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Libra VS XRP


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1 hour ago, JA8 said:

Not sure why you say this. Libra is going after the same market as XRapid, ultimately. It’s just that XRapid adds the extra step of interacting with banks. Libra is p2p. 

Libra is a threat to banks. It is therefore a threat to XRP. It aims to handle the full gamut of transactions from microtransactions up. Therefore it is also a threat to BTC. How big a threat remains to be seen.

Competition might be a good thing. Lots of potential positives here regardless. Legitimises crypto and may steer regulators and banks towards favouring options which pose less existential threat.

Libra avoids banks, Ripple works with banks. Libra is a stablecoin, XRP is not. Unlike XRP which transfers value, Libra transfers liability, like Tether. I would like to know how fast Libra can be exchanged for fiat if you would want that. 

I agree with you that Libra may be a threat to some banks, but I don't believe Libra is going to be a threat to XRP. Ripple aims at working with banks and so Facebook's move may actually stimulate banks to start using Ripple/XRP. 

Libra can be inflated, XRP can't. Similar to the disconnection of the dollar from the gold reserve standard in the 70s, Libra could theoretically even be disconnected from the basket of currencies backing it, altogether. In addition to that, as fiat goes down in value, so does Libra. 

My thoughts, please correct me if I'm wrong.

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52 minutes ago, codiusrex said:

 

 

are you referring to this tweet?

 

"I normally don’t comment on other projects, but my first thought about #Libra after reading the docs was that many of their design choices really validate the model pioneered by the XRP Ledger.

With that said, some of their decisions seem… let’s be polite and just say curious."

 

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1 hour ago, Danny said:

Libra avoids banks, Ripple works with banks. Libra is a stablecoin, XRP is not. Unlike XRP which transfers value, Libra transfers liability, like Tether. I would like to know how fast Libra can be exchanged for fiat if you would want that. 

I agree with you that Libra may be a threat to some banks, but I don't believe Libra is going to be a threat to XRP. Ripple aims at working with banks and so Facebook's move may actually stimulate banks to start using Ripple/XRP. 

Libra can be inflated, XRP can't. Similar to the disconnection of the dollar from the gold reserve standard in the 70s, Libra could theoretically even be disconnected from the basket of currencies backing it, altogether. In addition to that, as fiat goes down in value, so does Libra. 

My thoughts, please correct me if I'm wrong.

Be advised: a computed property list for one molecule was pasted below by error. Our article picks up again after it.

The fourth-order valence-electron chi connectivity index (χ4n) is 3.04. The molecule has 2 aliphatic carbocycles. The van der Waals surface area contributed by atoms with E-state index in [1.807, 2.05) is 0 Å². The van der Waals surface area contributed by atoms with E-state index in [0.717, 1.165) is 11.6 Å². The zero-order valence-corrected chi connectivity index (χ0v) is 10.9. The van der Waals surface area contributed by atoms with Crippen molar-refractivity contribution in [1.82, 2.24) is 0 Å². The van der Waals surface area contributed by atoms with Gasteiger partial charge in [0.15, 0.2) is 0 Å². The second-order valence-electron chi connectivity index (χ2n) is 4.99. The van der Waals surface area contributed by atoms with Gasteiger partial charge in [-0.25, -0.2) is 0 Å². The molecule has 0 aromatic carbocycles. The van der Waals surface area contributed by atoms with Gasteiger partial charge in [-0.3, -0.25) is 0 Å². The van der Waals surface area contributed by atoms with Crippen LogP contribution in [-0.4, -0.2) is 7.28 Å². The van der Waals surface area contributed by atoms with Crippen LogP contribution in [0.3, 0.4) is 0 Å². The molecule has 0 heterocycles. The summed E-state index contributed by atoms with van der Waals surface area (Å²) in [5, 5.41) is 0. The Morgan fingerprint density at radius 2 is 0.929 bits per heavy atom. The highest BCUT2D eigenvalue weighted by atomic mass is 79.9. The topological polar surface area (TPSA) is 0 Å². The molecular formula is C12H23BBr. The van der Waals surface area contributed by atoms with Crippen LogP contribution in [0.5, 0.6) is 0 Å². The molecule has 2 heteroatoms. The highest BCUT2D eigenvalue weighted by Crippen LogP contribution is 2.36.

Finally someone who knows what they're talking about

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16 hours ago, jcdenton said:

He made some good points about balancing the flows being difficult.

I dont understand why they need to buy "securities", bank deposits should be sufficient.  Although I guess they want a bunch of free cash to earn interest on.

Also, is the price of the Libra supposed to be free floating? Or is it just pegged to 1 fiat? How are the FX rates determined?

One last thought, with XRP 2 parties are transacting accross a counterparty free + jurisdiction-less asset. This alleviates the risk exposure of each party to the other jurisdiction's fiat.

Is there a link to the Libra "white paper", or did they put out any official documentation yet?

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16 hours ago, Montoya said:

I agree with the sentiment. But......to play devil's advocate, when you buy XRP, don't you usually need to supply copious amounts of personal data to often skeezy exchanges?

I use Bitstamp, they are not controlling my information stream in any way.

The problem is the full loop:

Facebook is providing you a news and advertisement feed on your mobile device, this feed is constructed by "clever" algorithms. These algorithms can very precisely measure your response to that feed (what do you click, where do you pause, where do you continue to swipe down, when do you engage). This data can be combined with billions of other users, so that the self learning algorithms can optimize your information feed to maximize your screen time and engagement.

This already works perfectly. Young people are literally glued to their screen. Even when walking, or biking, the phone is in their hand, and they have to watch every 60 seconds, or even non-stop. They are completely hooked. If you ask them, they will actually tell you that. There is nothing they can do about it: the algorithms are just too clever. They must stare at the device, and swipe through the endless stream of messages, infested with "promoted content" (content over which the algorithms have full control: they can literally change your view of the world with seemingly harmless "advertisements").

The only thing that was still missing: connecting this addictive device to your wallet. And connect the self learning algorithms to your spending behavior, so that the information feed can now be even better adjusted to maximize money sucked out of your wallet, and turn you into swiping and consuming zombie.

Edited by Guest
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2 hours ago, Danny said:

Libra avoids banks, Ripple works with banks. Libra is a stablecoin, XRP is not. Unlike XRP which transfers value, Libra transfers liability, like Tether. I would like to know how fast Libra can be exchanged for fiat if you would want that. 

I agree with you that Libra may be a threat to some banks, but I don't believe Libra is going to be a threat to XRP. Ripple aims at working with banks and so Facebook's move may actually stimulate banks to start using Ripple/XRP. 

Libra can be inflated, XRP can't. Similar to the disconnection of the dollar from the gold reserve standard in the 70s, Libra could theoretically even be disconnected from the basket of currencies backing it, altogether. In addition to that, as fiat goes down in value, so does Libra.